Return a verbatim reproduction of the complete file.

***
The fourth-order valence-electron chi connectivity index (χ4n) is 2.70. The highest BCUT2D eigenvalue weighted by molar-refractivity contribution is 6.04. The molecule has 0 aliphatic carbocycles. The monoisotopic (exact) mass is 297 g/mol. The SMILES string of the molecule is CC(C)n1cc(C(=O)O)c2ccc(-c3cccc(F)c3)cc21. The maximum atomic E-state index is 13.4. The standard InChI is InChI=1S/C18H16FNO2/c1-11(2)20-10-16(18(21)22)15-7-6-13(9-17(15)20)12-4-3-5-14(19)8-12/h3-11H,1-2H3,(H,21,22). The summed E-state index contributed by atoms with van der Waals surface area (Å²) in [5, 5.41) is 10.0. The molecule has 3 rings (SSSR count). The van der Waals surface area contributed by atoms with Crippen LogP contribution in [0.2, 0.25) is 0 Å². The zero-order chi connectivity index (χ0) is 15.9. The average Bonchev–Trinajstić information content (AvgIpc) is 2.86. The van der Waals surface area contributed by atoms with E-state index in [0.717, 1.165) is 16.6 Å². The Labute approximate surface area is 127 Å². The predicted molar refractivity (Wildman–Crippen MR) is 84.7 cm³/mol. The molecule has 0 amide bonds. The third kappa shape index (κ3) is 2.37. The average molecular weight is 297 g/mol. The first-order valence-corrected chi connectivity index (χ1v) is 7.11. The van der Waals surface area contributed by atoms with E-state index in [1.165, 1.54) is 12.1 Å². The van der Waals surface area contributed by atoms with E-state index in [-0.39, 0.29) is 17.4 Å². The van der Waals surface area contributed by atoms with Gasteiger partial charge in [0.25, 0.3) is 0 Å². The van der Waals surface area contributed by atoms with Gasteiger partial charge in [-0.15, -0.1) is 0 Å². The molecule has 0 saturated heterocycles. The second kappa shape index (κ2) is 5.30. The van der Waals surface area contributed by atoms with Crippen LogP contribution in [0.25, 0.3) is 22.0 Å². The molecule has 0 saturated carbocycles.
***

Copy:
The fourth-order valence-electron chi connectivity index (χ4n) is 2.70. The highest BCUT2D eigenvalue weighted by molar-refractivity contribution is 6.04. The molecule has 0 aliphatic carbocycles. The monoisotopic (exact) mass is 297 g/mol. The SMILES string of the molecule is CC(C)n1cc(C(=O)O)c2ccc(-c3cccc(F)c3)cc21. The maximum atomic E-state index is 13.4. The standard InChI is InChI=1S/C18H16FNO2/c1-11(2)20-10-16(18(21)22)15-7-6-13(9-17(15)20)12-4-3-5-14(19)8-12/h3-11H,1-2H3,(H,21,22). The summed E-state index contributed by atoms with van der Waals surface area (Å²) in [5, 5.41) is 10.0. The molecule has 3 rings (SSSR count). The van der Waals surface area contributed by atoms with Crippen LogP contribution in [0.2, 0.25) is 0 Å². The zero-order chi connectivity index (χ0) is 15.9. The average Bonchev–Trinajstić information content (AvgIpc) is 2.86. The van der Waals surface area contributed by atoms with E-state index in [0.717, 1.165) is 16.6 Å². The Labute approximate surface area is 127 Å². The predicted molar refractivity (Wildman–Crippen MR) is 84.7 cm³/mol. The molecule has 0 amide bonds. The third kappa shape index (κ3) is 2.37. The average molecular weight is 297 g/mol. The first-order valence-corrected chi connectivity index (χ1v) is 7.11. The van der Waals surface area contributed by atoms with E-state index in [1.165, 1.54) is 12.1 Å². The van der Waals surface area contributed by atoms with E-state index in [-0.39, 0.29) is 17.4 Å². The van der Waals surface area contributed by atoms with Gasteiger partial charge in [0.25, 0.3) is 0 Å². The van der Waals surface area contributed by atoms with Gasteiger partial charge in [-0.15, -0.1) is 0 Å². The molecule has 0 saturated heterocycles. The second kappa shape index (κ2) is 5.30. The van der Waals surface area contributed by atoms with Crippen LogP contribution in [0.25, 0.3) is 22.0 Å². The molecule has 0 saturated carbocycles.